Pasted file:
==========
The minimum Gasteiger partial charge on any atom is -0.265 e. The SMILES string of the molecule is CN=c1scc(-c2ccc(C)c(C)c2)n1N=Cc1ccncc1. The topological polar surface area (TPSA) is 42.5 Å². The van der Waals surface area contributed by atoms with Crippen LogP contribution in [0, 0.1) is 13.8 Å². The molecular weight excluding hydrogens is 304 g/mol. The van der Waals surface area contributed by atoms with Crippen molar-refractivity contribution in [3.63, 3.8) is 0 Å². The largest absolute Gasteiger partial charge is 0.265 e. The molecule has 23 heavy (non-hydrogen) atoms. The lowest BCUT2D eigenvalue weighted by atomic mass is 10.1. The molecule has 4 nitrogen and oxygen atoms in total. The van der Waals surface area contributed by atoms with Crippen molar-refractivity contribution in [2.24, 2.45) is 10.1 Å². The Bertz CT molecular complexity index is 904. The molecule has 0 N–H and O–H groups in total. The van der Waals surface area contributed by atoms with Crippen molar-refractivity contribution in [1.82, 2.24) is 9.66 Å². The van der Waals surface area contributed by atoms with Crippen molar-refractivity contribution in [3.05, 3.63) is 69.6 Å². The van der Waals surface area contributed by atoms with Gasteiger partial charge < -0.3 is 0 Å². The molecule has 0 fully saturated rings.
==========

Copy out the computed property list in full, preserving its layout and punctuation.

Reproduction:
The minimum Gasteiger partial charge on any atom is -0.265 e. The SMILES string of the molecule is CN=c1scc(-c2ccc(C)c(C)c2)n1N=Cc1ccncc1. The topological polar surface area (TPSA) is 42.5 Å². The van der Waals surface area contributed by atoms with Crippen LogP contribution in [0, 0.1) is 13.8 Å². The molecular weight excluding hydrogens is 304 g/mol. The van der Waals surface area contributed by atoms with Crippen molar-refractivity contribution in [3.63, 3.8) is 0 Å². The largest absolute Gasteiger partial charge is 0.265 e. The molecule has 23 heavy (non-hydrogen) atoms. The lowest BCUT2D eigenvalue weighted by atomic mass is 10.1. The molecule has 4 nitrogen and oxygen atoms in total. The van der Waals surface area contributed by atoms with Crippen molar-refractivity contribution in [2.24, 2.45) is 10.1 Å². The Bertz CT molecular complexity index is 904. The molecule has 0 N–H and O–H groups in total. The van der Waals surface area contributed by atoms with Crippen molar-refractivity contribution in [1.82, 2.24) is 9.66 Å². The van der Waals surface area contributed by atoms with Crippen molar-refractivity contribution in [3.05, 3.63) is 69.6 Å². The van der Waals surface area contributed by atoms with Gasteiger partial charge < -0.3 is 0 Å². The molecule has 0 fully saturated rings.